So std::async is better if you have many small tasks, and std::thread is better if you have a few tasks that are running for long periods of time.

Also if you have things that truly need to happen in parallel, then std::async might not fit very well. (std::thread also can't make such guarantees, but that's the closest you can get.)


Maybe to clarify, in your case std::async saves the overhead from creating and destroying threads.

(Depending on the operating system, you could also lose performance simply by having a lot of threads running. An operating system might have a scheduling strategy where it tries to guarantee that every thread gets executed every so often, thus the scheduler could decide go give the individual threads smaller slices of processing time, thus creating more overhead for switching between threads.)

1

Looks like something is not happening like expected. I compiled the whole thing on my fedora and the first results where surprising. I commented out all tests to keep only the 2 ones comparing threads and async. The output looks like confirming the behaviour:

 Thead version result

    size   s map   p map  s fold  p fold
   10000     642     628     751     770
  100000    6533    3444    7985    3338
  500000   14885    5760   13854    6304
 1000000   23428   11398   27795   12129
 2000000   47136   22468   55518   24154
 5000000  118690   55752  139489   60142
10000000  236496  112467  277413  121002
25000000  589277  276750  694742  297832
500000001.17839e+06  5553181.39065e+06  594102

Async version:
    size   s map  p1 map  p2 map  s fold p1 fold p2 fold
   10000     248     232     231     273     282     273
  100000    2323    1562    2827    2757    1536    1766
  500000   12312    5615   12044   14014    6272    7431
 1000000   23585   11701   24060   27851   12376   14109
 2000000   47147   22796   48035   55433   25565   30095
 5000000  118465   59980  119698  140775   62960   68382
10000000  241727  110883  239554  277958  121205  136041

Looks like the async is actually 2 times faster (for small vallues) than the threaded one. Then I used strace to count the number of clone system call done (number of thread created):

 64 clone with threads
 92 clone with async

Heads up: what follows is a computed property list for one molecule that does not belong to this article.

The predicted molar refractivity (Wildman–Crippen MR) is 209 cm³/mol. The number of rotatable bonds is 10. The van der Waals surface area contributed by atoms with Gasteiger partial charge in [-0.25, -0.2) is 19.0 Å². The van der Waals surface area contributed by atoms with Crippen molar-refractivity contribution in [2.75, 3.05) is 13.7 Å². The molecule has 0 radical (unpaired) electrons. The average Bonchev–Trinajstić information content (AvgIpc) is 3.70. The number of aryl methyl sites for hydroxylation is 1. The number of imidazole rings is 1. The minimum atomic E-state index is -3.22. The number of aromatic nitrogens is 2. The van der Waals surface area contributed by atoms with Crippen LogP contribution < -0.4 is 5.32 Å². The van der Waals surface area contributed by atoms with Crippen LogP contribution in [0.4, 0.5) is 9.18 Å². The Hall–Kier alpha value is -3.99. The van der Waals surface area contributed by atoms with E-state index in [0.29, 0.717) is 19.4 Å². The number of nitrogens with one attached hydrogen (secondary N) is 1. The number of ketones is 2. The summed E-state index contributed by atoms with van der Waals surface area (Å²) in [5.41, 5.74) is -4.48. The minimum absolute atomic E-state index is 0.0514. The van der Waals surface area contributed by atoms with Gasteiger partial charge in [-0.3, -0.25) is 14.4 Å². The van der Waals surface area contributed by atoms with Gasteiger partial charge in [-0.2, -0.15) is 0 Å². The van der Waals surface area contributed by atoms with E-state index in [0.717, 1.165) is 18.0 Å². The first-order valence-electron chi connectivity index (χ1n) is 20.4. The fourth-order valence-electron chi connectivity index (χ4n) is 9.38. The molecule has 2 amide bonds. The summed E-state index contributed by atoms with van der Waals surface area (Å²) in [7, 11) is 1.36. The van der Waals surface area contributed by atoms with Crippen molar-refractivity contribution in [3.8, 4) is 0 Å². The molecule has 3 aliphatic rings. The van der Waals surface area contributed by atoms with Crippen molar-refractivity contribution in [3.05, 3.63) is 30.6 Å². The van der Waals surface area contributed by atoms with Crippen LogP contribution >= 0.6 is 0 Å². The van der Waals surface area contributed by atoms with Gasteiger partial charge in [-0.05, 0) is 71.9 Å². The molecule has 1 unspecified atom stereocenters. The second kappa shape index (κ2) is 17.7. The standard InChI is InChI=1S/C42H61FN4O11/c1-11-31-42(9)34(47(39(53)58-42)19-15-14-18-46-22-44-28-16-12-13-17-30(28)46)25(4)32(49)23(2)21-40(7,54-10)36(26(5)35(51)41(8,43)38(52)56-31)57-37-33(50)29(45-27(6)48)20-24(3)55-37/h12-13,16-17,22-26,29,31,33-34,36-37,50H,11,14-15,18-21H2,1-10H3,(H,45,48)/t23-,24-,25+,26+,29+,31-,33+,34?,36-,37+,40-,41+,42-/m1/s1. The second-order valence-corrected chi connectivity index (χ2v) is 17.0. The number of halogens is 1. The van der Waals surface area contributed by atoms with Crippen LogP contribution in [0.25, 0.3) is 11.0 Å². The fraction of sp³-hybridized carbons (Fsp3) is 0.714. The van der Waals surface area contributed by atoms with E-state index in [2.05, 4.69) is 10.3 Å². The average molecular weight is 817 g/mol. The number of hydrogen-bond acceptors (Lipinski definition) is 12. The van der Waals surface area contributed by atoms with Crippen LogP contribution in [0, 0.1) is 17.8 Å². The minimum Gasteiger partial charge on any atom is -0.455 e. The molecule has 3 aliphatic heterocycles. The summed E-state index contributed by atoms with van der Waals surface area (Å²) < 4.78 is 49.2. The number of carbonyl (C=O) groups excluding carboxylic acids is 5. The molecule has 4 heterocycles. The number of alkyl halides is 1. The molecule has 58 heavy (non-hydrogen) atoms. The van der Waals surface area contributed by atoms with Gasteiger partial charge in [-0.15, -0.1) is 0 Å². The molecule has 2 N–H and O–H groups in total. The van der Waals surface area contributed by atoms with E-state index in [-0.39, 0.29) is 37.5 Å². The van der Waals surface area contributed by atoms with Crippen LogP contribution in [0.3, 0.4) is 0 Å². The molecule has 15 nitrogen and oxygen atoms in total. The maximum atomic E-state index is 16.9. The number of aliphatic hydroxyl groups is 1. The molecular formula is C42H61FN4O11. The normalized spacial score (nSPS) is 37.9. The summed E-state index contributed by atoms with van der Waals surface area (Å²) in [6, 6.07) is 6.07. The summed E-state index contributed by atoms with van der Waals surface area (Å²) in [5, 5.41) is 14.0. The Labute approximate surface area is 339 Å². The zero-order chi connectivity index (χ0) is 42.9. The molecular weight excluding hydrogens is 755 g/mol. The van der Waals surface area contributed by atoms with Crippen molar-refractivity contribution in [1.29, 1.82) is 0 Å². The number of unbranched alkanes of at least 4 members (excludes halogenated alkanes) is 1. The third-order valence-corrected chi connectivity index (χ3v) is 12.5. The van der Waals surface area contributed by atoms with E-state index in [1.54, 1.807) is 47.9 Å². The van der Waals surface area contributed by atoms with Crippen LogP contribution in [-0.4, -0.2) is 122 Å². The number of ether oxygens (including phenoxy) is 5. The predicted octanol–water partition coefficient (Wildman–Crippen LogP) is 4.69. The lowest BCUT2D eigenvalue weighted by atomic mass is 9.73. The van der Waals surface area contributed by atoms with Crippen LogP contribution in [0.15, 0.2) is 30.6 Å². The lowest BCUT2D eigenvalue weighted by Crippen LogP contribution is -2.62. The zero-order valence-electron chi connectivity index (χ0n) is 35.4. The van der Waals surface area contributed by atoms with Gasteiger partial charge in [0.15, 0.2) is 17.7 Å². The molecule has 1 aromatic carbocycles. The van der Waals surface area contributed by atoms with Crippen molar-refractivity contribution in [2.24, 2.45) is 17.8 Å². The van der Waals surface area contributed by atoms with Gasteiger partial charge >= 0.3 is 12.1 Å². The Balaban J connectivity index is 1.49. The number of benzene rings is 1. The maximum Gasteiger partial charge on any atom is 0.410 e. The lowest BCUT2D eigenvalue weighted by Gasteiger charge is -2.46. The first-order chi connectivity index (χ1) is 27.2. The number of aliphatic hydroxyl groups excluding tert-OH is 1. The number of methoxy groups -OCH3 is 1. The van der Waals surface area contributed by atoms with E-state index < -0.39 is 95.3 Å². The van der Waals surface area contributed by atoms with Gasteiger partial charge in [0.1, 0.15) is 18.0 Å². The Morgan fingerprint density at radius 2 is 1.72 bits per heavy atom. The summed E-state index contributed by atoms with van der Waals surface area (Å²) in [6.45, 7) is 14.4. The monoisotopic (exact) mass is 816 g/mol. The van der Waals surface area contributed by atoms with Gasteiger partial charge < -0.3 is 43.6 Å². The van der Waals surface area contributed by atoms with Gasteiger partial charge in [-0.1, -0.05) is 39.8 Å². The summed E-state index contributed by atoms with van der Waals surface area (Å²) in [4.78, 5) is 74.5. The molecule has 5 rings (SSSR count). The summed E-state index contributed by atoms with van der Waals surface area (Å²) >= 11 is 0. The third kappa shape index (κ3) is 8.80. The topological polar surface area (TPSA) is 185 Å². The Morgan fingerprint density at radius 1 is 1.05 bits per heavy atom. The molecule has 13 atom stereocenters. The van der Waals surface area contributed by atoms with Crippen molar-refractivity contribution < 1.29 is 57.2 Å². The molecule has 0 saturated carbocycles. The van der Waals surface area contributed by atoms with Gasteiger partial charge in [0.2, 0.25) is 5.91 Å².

So looks like the explaination on the time spend to create thread is somehow in contradiction as he async version actually creates as many threads than the thread based one (the difference comes from the fact that there are two version of fold in the async code).

Then I tried to swap both test order of execution (put async before thread), and here are the results:

    size   s map  p1 map  p2 map  s fold p1 fold p2 fold
   10000     653     694     624     718     748     718
  100000    6731    3931    2978    8533    3116    1724
  500000   12406    5839   14589   13895    8427    7072
 1000000   23813   11578   24099   27853   13091   14108
 2000000   47357   22402   48197   55469   24572   33543
 5000000  117923   55869  120303  139061   61801   68281
10000000  234861  111055  239124  277153  121270  136953
    size   s map   p map  s fold  p fold
   10000     232     232     273     328
  100000    6424    3271    8297    4487
  500000   21329    5547   13913    6263
 1000000   23654   11419   27827   12083
 2000000   47230   22763   55653   24135
 5000000  117448   56785  139286   61679
10000000  235394  111021  278177  119805
25000000  589329  279637  696392  301485
500000001.1824e+06  5564431.38722e+06  606279

So now the "thread" version is 2 time faster than async for small values.

Looking at clone calls di not show any differences:

 92 clone
 64 clone

I didn't have much time to go further, but at least on linux, we can consider that there are no differences between the two version (the async could even be seen as less efficient as it requires more threads).

We can see that it has nothing to do with the async/thread problem.

Moreover, if we look at values that realy need computation time, the difference of time is really small and not relevent: 55752us vs 56785us for 5'000'000, and keeps matching for bigger values.

This looks like usual problem with microbenches, we somehow measure latencies of the system more than the computation time itself.

Note: the figures shown are without optimization (original code) ; adding -O3 obviously speeds up the computations, but results show the same: there is not real difference in computation time on big values.